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Preseason Running Track Maintenance Tip: Protect Highly Trafficked Areas

July 29, 2014

Your track takes a beating. From sprinting athletes to dancing cheerleaders to everyday joggers, the typical stadium track sees a lot of traffic and gets a significant amount of wear and tear. In particular, there are certain key areas on the track that see more traffic than other areas. These spots demand extra attention and maintenance at all times of the year to ensure they are kept in the best possible condition.

What are some of the areas on your running track that you need to pay special attention to?

  • Starting blocks: On your mark…get set…tear up the track! The area near the starting blocks sees a lot of wear and tear as athletes dig in and explode out of the blocks.
  • Inside lanes: For most tracks, lanes 1 and 2 are the areas where athletes most frequently run. These lanes tend to wear out much faster than the outside lanes.
  • Cheerleading areas: Cheerleaders are great for keeping your fans excited, but your track isn’t a fan of the beating it takes from them. Cheerleading areas see a significant amount of traffic and wear and tear.

Taking Better Care of High Traffic Areas

What can you do to minimize the damage done to highly trafficked areas on your running track? Here are a few simple tips to help you preserve your track and extend its lifetime:

  • Keep it clean: A clean track is a happy, healthy track. Inspect your track regularly for debris. At least twice a year, your entire track should be cleaned of any loose dirt, sand and other materials that can scratch up the running surface.
  • Repair cracks quickly: All of the high traffic areas mentioned tend to develop cracks over time. It’s important that you regularly examine these areas for cracks, and should you find cracks, fill and repair them immediately to prevent them from worsening and to keep a safe track for your athletes.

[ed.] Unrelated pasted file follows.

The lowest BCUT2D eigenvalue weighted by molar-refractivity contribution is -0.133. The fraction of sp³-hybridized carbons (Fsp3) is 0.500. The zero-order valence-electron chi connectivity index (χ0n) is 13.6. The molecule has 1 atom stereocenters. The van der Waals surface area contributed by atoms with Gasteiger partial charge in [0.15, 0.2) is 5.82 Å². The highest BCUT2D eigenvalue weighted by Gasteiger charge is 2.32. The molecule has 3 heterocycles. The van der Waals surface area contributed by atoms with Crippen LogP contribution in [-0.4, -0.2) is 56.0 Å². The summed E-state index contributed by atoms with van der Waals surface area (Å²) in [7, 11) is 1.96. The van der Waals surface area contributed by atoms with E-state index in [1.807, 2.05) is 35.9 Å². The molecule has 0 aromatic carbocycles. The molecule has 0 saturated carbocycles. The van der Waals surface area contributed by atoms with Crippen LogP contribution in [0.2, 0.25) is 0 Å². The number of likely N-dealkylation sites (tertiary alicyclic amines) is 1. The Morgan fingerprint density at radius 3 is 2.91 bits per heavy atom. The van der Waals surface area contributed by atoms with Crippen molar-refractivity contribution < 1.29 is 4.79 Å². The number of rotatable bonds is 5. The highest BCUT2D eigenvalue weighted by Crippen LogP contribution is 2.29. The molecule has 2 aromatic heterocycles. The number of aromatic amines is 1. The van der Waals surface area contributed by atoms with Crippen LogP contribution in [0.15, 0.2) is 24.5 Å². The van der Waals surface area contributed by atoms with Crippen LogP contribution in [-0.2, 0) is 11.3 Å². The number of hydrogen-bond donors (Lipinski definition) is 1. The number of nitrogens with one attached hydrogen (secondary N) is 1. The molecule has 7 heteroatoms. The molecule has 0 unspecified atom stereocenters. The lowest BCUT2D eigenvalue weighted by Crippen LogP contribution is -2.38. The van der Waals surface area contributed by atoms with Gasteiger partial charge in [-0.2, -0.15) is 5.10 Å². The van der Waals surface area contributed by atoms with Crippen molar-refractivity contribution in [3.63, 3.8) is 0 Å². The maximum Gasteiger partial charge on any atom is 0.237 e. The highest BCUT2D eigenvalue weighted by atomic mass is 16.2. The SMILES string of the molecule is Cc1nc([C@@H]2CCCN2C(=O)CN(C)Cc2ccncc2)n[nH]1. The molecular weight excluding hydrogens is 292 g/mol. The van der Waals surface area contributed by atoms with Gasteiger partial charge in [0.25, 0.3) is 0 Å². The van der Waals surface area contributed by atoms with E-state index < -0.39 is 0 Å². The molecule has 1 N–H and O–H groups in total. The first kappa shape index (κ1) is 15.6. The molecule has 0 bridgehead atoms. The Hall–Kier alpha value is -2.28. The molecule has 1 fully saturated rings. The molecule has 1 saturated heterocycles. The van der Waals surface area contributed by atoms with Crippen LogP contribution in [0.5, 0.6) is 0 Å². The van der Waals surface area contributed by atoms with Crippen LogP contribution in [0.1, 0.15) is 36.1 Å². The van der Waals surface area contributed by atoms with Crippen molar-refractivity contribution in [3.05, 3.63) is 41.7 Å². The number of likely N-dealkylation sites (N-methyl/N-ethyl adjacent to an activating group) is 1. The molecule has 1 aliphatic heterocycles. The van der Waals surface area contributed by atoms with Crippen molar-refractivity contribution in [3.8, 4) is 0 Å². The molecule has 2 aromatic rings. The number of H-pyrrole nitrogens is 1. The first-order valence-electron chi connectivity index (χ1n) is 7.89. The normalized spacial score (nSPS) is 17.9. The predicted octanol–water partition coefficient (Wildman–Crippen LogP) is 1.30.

• Use protective track covers: One of the best solutions for protecting high traffic areas is to use specially designed track covers. This is especially useful in cheerleading areas, allowing your cheerleaders to show their team spirit without directly coming into contact with the track.However, you don’t want to leave the mats on the track surface for an extended period of time as moisture can get trapped underneath and harden the surface. And switch up the placement of your protective track covers each time to prevent localized wear and tear from developing in an area on the track surface.
  • Keep vehicles off the track as best as possible: Ideally, the only time any type of vehicle should be on the track is a mower as it crosses into the grassy infield. In such a situation, use plywood protective paths so the mower can cross over without making direct contact with the track. Should other vehicles need to use the track, at the very least make sure they don’t sit still in one place and avoid using power steering and heavy braking.
  • Use weed killer near the edges of the track: Keeping weeds and vegetation from taking over your track is an essential part of ongoing track maintenance. You should apply a water-based vegetation killer in areas where grass borders the track. Be careful to not get any of the weed killer on the track. If it does come into contact with the track, rinse it away immediately.
  • Aim infield sprinklers away from the track: If your track has a grass infield, make sure that the sprinkler system is calibrated so that as little water gets on the track as possible. You don’t want your track getting soaked daily.

Your running track might see a lot of heavy traffic, but if you give it the special care it needs, it can last you for many years to come.

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